Some people add different things to their dough before they cook the arepa to add flavor to the dough.   I have heard and seen a lot of different additions including milk, oil, butter, cheese, eggs, and even honey.   They all have a different taste, but I have to say I have NEVER tried an Arepa I didn’t like and I have NEVER met anyone who didn’t like Arepas 🙂

Check out Arepas on Chef John’s Blog and Also on Bobby Flay Throwdown

¡Buen Provecho!

NEW!!! – Download the One-Page Recipe Printout [Recipe: Venezuelan Arepas PDF Printout

40 Responses to “Recipe: Venezuelan Arepas”

  1. click here June 4, 2012 at 04:03 #

    Is it okay to place a portion of this in my personal web site if I post a reference to this site?

    • mwolowicz June 4, 2012 at 07:46 #

      Yes, of course. As long as you have link to my site, you can post a quote from my articles 🙂

  2. Mile June 27, 2012 at 01:18 #

    Me encanta tu página. Muchas gracias por compartir las recetas, me es de utilidad para explicar a los cocineros en el extranejro. Por cierto, mi suegra en algunas ocasiones agrega cebolla rallada a la masa y hace arepas fritas. Tal vez las has probado. Deliciosas!

    • mwolowicz June 27, 2012 at 05:45 #


      Me alegra que te guste el blog. Mi mamá también hacia Arepas Fritas, con el hueco en el centro. Pero nunca las he probado con cebolla… Suena rico. Saludos.


  3. Cynthia September 27, 2012 at 04:47 #

    love this site!! I was born in Venezuela, and immigrated at a young age, so I did not know how to make some of my childhood favorite dishes. I am glad I stumbled into here 🙂

    • mwolowicz September 27, 2012 at 10:54 #


      Thank you very much for your comment. I am always happy to know that other Venezuelans who live outside of Venezuela are reading my blog and learning how to make food that reminds them of their country and brings back those childhood memories. Also, thank you for following the blog as well 🙂


  4. Belkys June 10, 2013 at 20:34 #

    Muchas gracias por tu trabajo y por compartir todas estas recetas tan sabrosas. Quiero compartir contigo un tip con respecto a las arepas, cuando mi mama las hace les anade una cucharada de leche en polvo para evitar que se pongandan duras y tambien ayuda a que se doren muy bonitas. Gracias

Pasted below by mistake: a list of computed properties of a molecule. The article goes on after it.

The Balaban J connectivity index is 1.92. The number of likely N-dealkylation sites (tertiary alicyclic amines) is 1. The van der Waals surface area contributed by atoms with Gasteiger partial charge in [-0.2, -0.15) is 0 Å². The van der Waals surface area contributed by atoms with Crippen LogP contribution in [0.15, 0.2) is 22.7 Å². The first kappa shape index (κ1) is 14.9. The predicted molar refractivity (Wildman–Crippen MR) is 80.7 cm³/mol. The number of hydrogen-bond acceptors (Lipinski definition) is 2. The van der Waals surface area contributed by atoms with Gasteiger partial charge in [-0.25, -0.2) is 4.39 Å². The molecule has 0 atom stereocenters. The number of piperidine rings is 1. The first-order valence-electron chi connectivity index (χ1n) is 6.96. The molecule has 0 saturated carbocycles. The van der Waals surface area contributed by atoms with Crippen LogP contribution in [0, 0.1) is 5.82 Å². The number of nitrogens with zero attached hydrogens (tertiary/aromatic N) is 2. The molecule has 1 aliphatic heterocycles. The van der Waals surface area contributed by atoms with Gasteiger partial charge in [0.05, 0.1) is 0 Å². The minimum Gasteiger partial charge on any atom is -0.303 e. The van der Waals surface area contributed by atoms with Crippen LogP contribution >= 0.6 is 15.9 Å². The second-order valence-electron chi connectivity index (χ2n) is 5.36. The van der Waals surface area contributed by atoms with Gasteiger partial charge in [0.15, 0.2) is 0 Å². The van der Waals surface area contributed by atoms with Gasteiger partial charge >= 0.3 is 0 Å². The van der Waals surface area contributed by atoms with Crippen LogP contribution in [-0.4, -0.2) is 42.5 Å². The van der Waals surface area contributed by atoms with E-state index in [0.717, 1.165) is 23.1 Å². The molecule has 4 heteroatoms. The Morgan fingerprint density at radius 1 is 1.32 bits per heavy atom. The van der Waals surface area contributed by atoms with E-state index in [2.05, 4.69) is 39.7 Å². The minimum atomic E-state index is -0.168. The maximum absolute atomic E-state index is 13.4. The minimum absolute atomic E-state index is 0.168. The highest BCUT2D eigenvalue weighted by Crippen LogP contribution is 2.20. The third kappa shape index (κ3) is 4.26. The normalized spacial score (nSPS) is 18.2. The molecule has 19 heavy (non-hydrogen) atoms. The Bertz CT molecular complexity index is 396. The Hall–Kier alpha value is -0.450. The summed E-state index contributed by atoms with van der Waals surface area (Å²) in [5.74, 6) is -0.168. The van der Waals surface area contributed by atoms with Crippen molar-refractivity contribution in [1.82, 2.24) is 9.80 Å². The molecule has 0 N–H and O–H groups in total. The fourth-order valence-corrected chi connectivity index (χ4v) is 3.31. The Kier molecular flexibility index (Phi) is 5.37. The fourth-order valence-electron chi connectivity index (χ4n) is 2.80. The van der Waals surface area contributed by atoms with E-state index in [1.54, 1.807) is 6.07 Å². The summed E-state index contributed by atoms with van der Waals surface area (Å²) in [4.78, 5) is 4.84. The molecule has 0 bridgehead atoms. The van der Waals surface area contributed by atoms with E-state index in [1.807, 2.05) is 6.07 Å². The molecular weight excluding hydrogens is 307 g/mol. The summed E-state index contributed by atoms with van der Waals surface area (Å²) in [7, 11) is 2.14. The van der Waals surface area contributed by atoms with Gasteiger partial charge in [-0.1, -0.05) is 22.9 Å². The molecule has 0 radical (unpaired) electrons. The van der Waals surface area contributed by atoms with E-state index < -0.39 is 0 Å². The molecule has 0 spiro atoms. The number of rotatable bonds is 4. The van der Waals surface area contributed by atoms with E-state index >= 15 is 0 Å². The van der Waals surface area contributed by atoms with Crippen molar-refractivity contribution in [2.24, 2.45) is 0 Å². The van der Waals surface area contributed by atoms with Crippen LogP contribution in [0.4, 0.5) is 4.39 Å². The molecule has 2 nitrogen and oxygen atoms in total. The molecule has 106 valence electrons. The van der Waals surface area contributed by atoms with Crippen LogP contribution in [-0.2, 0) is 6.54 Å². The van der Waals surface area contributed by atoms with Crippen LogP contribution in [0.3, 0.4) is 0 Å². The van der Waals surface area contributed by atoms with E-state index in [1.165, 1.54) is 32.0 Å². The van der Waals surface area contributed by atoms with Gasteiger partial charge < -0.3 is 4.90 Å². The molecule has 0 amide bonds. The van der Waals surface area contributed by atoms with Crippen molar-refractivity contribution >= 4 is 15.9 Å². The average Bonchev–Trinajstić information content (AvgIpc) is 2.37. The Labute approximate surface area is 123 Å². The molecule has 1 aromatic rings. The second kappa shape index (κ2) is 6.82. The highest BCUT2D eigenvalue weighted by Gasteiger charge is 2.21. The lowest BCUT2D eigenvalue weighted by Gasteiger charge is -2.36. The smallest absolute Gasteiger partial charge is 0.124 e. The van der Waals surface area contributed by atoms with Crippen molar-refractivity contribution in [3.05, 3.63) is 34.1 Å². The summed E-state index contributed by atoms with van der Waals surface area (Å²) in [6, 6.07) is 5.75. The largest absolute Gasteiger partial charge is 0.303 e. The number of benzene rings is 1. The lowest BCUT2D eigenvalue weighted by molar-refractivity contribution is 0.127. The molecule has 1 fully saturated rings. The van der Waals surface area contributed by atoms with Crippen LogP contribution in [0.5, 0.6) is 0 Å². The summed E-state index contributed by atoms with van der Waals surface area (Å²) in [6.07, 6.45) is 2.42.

• mwolowicz June 10, 2013 at 20:51 #

      Querida Belkys,

      Gracias por visitar el blog, y por tus comentarios. Tu tip también esta muy bueno. Lo haré la próxima vez que cocine arepas. Precisamente estoy en busca de las mejores maneras de mantener las arepas, por ejemplo para comerlas al día siguiente.


  5. kaypeabrokebaker January 23, 2014 at 15:31 #

    I am Colombian, but have recently started dating a Venezuelan. We argued over which country makes the best arepas, until he took me to a Venezuelan arepa joint in Doral. I must concede, you all do it much better! I made it my mission to try to make them at home, so thank you so much for the recipe and the tips.

    Just another question, though. Can you griddle the arepas, then fry them to finish them off?

    • mwolowicz January 23, 2014 at 16:12 #


      Thank you so much for visiting the blog, and thank you for your comment. I am glad you and your significant other can agree that Venezuelan Arepas are better. I am also happy you found my blog and you can now make Venezuelan Arepas with my recipe.

      It is funny that you ask this question about sealing the arepas on the griddle and then frying them. This is definitely not something I recommend or approve of. And very recently someone in my family did this in front of me. I think the arepa came out weird. I would suggest you cook them one way or another, but not both. You can definitely fry them, but you can fry them as soon as you are done molding them into their disk shape, you do not have to seal them on the griddle and then fry them. It is an extra step that you really should skip.

      Please let me know how your arepas turned out and post a photo if you can.


      • kaypeabrokebaker January 24, 2014 at 09:46 #


        Thank you for the reply. I really wasn’t sure about the griddle/fry technique. When I had the stuffed arepa in Doral, it kind of looked fried, but it had griddle marks on it. I might fry half and griddle half and see which ones I prefer.

        I will definitely let you know how they turn out. And, if the universe aligns itself in my favor, perhaps I can also share my arepa-making adventure on my blog. I will, of course, give credit where credit is due and link back to your site.

        Thanks again!

        Kay Pea

        • mwolowicz January 24, 2014 at 10:54 #

          Kay Pea,

          You know… now that I think about it, and based on what you said about the Arepas in Doral looking fried and also having griddle marks, I think I know what happened. Some people place the arepas on the cast iron griddle without using oil or anything, because they have a good griddle that won’t stick, and you really don’t need to add anything. However, I have seen people spray their griddles a bit with either spray-oil, or even a thin coat of butter or oil, and this is what may give those Arepas you ate in Doral that fried look, but also griddle marks.

          Thank you for engaging in an interesting conversation through this blog. Please report back to us, and share a link if you do feature your arepa making adventure in your own blog.



          • kaypeabrokebaker January 26, 2014 at 22:10 #